Indeed, Leda and the Swan compares the rape of Leda with Mary’s impregnation by the Holy Spirit. The vagueness of the poem helps Yeats to achieve this. For example, he does not mention a swan aside from the title itself. Thus, what is implied to be a swan can also be interpreted as a dove, the characteristic symbol of the Holy Spirit. This connection is developed further in line seven when the author describes Leda as “laid in that white rush.” The white color is a distinguishing feature of both swans and doves. Likewise, the child of Zeus and Leda is not discussed in the poem; in fact, its gender is also not mentioned at all. What the poem does allude to about the baby is that it will have also be interpreted as a dove, the characteristic symbol of the Holy Spirit. This connection is developed further in line seven when the author describes Leda as “laid in that white rush.” The white color is a distinguishing feature of both swans and doves. Likewise, the child of Zeus and Leda is not discussed in the poem; in fact, its gender is also not mentioned at all. What the poem does allude to about the baby is that it will have great consequences, particularly destructive ones. Therefore, one can also interpret the child as Jesus Christ, who will grow up and live a life of great controversy. The stories of Zeus raping Leda and the Holy Spirit impregnating Mary are connected through their circumstances and through their consequences. Whereas one child, Helen, unintentionally spun the land into the prolonged and arduous Trojan War, the other created a religion through which a plethora of conflict erupted for generations and generations and continues today. Yeats is able to draw the reader’s attention from the cruel rape scene to thoughts of ruin and death in the last sestet with simple, powerful imagery and one particularly heavy end-stop. One disturbing feature of the comparison between Jesus’ and Helen’s birth is that Yeats puts them in a very dark tone. Although the Greek myth is far from lighthearted, the Christian story of the birth of Christ is typically told as joyous and celebratory. In reading the poem, one does not feel warm and comforted or even neutral. Yeats, it seems, is attempting to insert a sinister quality to separate the reader from his own personal bonds with the traditional story of Jesus’ birth.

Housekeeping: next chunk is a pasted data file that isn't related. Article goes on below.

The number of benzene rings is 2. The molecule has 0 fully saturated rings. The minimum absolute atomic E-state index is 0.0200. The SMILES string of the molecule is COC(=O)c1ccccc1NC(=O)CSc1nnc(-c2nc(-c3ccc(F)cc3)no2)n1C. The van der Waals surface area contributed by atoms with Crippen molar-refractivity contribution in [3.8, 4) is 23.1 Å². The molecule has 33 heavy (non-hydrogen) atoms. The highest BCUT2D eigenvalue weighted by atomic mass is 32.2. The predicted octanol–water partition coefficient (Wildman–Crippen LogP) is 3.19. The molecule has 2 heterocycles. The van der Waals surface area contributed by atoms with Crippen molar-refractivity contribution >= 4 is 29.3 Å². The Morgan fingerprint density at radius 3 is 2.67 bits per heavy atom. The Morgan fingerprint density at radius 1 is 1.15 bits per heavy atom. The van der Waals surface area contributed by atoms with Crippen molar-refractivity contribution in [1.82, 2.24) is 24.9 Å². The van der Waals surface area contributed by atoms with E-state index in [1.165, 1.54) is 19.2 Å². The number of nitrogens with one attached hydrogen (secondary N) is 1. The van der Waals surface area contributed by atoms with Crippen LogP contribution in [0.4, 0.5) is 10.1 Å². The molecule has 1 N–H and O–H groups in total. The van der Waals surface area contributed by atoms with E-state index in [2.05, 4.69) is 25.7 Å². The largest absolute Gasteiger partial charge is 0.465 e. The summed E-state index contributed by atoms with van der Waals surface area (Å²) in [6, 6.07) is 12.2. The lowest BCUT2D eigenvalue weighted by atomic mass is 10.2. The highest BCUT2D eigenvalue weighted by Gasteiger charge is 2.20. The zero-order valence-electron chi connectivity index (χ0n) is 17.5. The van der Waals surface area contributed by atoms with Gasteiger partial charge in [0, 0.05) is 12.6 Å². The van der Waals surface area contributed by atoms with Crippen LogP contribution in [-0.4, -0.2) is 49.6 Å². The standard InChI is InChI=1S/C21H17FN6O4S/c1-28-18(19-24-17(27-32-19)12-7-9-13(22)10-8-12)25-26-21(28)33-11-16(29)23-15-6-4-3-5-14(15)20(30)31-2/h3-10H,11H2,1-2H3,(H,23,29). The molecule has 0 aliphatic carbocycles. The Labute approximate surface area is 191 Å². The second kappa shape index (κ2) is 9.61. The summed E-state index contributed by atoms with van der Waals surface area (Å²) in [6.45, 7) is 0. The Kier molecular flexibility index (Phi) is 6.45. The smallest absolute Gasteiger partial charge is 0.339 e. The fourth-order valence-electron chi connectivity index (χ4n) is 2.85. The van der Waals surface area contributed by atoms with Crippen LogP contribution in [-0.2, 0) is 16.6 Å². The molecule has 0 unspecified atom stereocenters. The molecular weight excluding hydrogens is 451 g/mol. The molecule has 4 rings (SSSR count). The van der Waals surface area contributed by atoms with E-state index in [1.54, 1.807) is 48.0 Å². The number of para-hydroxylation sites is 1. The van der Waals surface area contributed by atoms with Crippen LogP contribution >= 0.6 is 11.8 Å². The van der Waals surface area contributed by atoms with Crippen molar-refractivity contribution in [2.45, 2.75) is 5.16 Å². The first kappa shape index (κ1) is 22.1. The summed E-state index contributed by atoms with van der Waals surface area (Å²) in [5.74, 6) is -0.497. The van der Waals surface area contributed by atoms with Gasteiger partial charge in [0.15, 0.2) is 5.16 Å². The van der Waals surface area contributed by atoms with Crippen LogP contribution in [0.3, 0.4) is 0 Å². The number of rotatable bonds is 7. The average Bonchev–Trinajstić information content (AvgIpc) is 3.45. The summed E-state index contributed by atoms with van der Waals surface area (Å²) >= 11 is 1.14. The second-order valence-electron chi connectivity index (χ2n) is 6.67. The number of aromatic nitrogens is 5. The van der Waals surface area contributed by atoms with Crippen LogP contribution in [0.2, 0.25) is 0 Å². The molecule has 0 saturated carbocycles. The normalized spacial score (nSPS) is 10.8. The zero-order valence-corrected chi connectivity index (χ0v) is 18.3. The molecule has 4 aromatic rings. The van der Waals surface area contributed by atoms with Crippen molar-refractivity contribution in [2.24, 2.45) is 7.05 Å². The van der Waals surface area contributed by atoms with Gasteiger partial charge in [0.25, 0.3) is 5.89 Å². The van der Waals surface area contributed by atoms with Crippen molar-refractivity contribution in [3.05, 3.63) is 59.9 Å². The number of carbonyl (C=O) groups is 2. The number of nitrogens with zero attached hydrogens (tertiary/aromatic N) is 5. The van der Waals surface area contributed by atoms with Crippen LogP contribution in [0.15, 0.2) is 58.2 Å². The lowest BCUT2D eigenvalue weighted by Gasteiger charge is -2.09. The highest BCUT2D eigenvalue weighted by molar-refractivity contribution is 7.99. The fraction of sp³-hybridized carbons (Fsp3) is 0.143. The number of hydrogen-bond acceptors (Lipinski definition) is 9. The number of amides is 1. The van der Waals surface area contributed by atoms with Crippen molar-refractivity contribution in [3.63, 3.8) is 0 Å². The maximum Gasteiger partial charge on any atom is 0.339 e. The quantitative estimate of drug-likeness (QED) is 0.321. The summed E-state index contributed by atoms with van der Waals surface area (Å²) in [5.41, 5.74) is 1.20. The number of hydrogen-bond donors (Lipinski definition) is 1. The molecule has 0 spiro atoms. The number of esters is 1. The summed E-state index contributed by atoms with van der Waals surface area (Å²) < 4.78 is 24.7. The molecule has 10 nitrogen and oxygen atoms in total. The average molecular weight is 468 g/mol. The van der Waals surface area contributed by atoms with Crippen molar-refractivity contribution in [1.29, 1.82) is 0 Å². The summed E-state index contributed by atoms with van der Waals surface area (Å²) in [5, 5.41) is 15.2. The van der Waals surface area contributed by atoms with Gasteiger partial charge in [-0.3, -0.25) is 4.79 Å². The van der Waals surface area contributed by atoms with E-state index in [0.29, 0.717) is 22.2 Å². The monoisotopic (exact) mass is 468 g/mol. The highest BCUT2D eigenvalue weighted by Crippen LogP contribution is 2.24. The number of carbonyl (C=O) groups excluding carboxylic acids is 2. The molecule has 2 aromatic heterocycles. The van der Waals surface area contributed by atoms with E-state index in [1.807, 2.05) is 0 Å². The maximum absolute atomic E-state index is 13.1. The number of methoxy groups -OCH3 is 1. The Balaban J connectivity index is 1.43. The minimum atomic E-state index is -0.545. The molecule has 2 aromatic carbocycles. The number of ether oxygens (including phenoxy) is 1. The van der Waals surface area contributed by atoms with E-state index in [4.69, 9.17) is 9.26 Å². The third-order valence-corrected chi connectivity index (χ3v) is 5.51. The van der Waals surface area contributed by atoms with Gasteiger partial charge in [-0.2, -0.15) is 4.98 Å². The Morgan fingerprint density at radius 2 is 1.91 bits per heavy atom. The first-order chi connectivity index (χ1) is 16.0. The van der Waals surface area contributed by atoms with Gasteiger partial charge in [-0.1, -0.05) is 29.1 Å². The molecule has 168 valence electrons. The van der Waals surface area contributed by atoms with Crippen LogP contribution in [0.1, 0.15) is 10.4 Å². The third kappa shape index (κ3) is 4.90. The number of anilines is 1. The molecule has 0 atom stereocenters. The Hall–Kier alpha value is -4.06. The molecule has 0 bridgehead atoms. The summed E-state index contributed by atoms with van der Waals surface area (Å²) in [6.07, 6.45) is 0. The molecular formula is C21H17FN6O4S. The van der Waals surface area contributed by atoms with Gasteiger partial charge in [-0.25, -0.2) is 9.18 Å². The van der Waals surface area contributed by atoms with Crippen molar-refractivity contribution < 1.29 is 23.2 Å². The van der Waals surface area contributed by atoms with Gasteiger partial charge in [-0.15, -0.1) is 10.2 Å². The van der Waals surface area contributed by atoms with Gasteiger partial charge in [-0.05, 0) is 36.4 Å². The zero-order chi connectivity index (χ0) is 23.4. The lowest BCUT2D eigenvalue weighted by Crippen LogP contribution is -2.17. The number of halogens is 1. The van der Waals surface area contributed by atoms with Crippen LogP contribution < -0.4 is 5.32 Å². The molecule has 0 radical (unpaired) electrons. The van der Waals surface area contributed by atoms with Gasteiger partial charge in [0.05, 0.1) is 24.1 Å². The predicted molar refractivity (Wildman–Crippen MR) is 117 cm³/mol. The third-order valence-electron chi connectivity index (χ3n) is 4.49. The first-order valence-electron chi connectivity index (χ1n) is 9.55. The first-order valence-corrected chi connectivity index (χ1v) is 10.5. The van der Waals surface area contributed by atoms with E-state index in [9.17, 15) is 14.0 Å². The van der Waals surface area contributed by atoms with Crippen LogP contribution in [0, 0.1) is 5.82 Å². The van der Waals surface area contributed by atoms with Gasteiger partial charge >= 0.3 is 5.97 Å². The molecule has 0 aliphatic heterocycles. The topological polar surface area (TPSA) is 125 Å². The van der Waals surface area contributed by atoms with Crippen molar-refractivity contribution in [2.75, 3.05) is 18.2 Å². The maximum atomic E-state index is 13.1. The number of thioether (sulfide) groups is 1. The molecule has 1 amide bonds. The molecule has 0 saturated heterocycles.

Keats’ last stanza, instead of being filled with questions, is composed of bold statements and exclamations. He sums up each of his previous statements in these last ten lines. The last two lines however, are the most powerful. “‘Beauty is truth, truth beauty,’—that is all Ye know on earth, and all ye need to know.” Ironically, Keats does not believe what he is bravely stating, he is using its fantastic falsehood to further depict the urn’s painting. Life exists in the moment that was captured on the vase, there is no love because the lovers are never going to move, there is no death because men and maidens on a vase don’t die, there is simply beauty. True beauty exists in the art of the urn, but only there, for the people on the vase, is truth beauty and beauty truth. In their world that is all they need to know.
Yeats then saw love and the pursuit of our desires as our own mortality. If it were not for them, we could take full advantage of art and make use of our lives here on Earth. He viewed love as something worldly and askew, imploring those who follow him to cast of such hindrances, as did the martyrs pictured burning in a holy flame; and as Yeats himself did. Casting off the desires of his human flesh, Yeats took the form of art itself in order to inspire and warn upcoming generations. Although he is not in the form of a great bird in some magnificent palace, Yeats’ purpose was achieved to some extent, considering this poem is being read and discussed almost a century after it was published. It is here singing, reminding us to look towards and heed the ‘monuments of unaging intellect’